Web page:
How Does it Work?

Physical activity stimulates the release of endorphins, which are produced by the pituitary gland and central nervous system. They act on the opiate receptors in the brain, reducing the perception of pain and raising feelings of euphoria, reward and well-being. But it isn’t just endorphins. Exercise causes structural alterations to the central nervous system and increases oxygen and levels of neurotransmitters, such as dopamine, norepinephrine and serotonin, all of which affect focus and attention. Exercise also increases cerebral blood flow, positively impacting memory. In one study, participants with memory problems either did a program of aerobic exercise or a program of stretching for 12 months. The group that did the aerobic exercise showed a 47% improvement in memory scores, whereas the stretching group showed little change. Brain imaging revealed that the exercise group had increased blood flow to key areas of the brain involved in memory (19, 20).

Social Exercising

Exercising with others can make it more enjoyable, help with motivation and support, as well as build friendships and a sense of community. A recent study in 586 community-dwelling Australians aged 65 to 96 years old, found that exercise with social support was associated with less depressive symptomology than exercise alone (21). A study on rowers found that training as a team lead to a heightened endorphin surge compared with similar training carried out alone (22). An article I found particularly interesting and relevant to the success of our morning dog-jog, found that doing exercise or sport together with your child (aged 8-12 years in this study) lead to happier, calmer feelings and reduced stress, anger and sadness, compared to being active alone (23).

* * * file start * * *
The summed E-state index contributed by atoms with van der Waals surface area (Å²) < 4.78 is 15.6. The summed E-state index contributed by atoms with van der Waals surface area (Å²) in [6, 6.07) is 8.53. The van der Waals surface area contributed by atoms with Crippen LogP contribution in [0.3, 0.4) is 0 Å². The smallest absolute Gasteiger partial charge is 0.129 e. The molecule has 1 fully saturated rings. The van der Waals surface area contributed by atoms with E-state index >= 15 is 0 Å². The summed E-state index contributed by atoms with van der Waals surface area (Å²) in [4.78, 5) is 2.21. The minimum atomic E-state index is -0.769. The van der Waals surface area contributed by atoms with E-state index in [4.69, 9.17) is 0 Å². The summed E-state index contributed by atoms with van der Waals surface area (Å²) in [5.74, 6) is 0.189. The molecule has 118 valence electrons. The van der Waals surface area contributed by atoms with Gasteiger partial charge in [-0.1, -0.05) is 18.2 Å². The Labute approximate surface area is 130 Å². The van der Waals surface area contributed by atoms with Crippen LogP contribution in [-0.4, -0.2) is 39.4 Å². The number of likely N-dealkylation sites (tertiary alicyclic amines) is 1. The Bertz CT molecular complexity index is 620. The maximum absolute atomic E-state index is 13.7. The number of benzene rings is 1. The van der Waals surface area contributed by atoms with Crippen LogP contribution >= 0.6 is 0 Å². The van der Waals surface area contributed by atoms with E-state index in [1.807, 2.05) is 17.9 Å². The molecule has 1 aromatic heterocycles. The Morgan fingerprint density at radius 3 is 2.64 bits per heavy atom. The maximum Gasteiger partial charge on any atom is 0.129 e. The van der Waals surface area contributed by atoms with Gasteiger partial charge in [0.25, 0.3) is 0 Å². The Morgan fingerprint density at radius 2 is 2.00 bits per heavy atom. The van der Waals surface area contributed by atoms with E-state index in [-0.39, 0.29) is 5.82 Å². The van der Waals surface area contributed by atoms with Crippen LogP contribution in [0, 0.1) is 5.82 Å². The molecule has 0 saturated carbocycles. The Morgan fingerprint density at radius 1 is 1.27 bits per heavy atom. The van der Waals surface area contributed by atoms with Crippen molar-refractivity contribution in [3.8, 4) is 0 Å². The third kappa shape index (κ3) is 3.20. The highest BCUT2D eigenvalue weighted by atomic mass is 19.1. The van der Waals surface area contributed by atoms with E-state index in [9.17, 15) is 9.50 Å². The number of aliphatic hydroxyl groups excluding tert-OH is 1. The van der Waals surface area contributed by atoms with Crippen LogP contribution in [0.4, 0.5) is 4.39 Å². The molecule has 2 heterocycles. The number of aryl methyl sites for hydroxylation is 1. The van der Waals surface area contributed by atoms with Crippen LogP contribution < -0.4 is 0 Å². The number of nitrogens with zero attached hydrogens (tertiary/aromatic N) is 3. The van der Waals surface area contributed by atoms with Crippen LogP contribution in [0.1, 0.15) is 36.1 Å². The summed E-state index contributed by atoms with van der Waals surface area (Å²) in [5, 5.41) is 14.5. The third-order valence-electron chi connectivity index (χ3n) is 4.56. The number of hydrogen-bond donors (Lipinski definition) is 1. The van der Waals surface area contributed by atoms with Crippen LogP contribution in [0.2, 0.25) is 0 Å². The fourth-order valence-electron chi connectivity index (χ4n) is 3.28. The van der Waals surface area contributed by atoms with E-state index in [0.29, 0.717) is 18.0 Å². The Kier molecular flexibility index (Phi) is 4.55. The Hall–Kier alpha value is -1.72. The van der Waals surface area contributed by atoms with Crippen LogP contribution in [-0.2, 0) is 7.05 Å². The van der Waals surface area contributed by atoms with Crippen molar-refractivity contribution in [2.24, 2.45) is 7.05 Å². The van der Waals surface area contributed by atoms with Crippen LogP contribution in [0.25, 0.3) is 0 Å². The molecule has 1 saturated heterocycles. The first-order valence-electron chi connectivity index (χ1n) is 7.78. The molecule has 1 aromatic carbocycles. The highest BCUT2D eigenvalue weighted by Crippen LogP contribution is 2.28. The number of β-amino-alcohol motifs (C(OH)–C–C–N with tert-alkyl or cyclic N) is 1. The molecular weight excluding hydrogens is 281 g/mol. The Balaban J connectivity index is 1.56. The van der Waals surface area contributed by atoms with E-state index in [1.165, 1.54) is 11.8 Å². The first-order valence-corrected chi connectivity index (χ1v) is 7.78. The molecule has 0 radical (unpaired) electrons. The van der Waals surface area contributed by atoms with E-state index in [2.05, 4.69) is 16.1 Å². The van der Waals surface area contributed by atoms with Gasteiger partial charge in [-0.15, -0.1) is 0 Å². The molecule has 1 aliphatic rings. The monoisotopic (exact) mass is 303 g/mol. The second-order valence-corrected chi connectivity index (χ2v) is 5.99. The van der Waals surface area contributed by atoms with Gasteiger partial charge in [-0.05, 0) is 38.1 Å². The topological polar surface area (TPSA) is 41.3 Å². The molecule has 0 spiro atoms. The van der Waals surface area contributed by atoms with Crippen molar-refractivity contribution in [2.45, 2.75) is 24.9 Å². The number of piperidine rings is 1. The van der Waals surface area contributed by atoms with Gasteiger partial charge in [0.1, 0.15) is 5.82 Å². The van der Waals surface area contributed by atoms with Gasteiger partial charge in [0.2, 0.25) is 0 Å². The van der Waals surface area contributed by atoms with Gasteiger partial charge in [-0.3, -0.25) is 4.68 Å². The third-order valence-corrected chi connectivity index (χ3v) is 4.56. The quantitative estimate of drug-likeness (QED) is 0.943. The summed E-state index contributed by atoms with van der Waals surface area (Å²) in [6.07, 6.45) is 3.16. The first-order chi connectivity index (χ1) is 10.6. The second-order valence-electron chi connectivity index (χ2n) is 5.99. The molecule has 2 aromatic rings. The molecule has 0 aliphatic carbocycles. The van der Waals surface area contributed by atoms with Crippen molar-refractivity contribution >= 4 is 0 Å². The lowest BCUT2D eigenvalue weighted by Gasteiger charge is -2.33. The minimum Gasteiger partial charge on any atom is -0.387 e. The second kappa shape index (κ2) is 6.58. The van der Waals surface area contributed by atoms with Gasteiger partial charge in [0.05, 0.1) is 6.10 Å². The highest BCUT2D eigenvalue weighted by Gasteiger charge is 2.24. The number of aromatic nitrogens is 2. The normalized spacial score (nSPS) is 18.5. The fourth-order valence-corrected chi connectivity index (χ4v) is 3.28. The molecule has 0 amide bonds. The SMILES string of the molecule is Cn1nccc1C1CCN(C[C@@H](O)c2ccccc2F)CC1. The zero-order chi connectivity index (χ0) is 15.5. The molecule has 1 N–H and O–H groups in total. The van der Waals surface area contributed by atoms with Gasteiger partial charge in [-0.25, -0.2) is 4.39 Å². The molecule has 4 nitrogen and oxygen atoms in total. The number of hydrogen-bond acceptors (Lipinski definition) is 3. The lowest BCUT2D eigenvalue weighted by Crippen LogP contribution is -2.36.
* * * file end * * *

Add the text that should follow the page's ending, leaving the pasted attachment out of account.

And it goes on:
The Take Home

The aim of this 3-part blog has been to highlight the numerous benefits of exercise.

“…regular physical activity is an effective way to improve physical performance, improve physical and mental health, and reduce the risk factors for many noncommunicable diseases... In contrast to medication, physical exercise has no negative side effects, costs very little, and targets many health issues at once. If the multitude of beneficial effects of regular exercise were to be combined in a single low-cost drug, it would be prescribed for almost all types of physical and mental health issues,” Andreas Kramer (24).


If exercise is not a regular feature in your life, take a small step towards adding it in today. Perhaps take a short walk or do 5 minutes of achievable exercises. Find a friend or mentor that will support you, help you stay motivated, help you build a habit and to whom you are accountable. The rewards are worth it.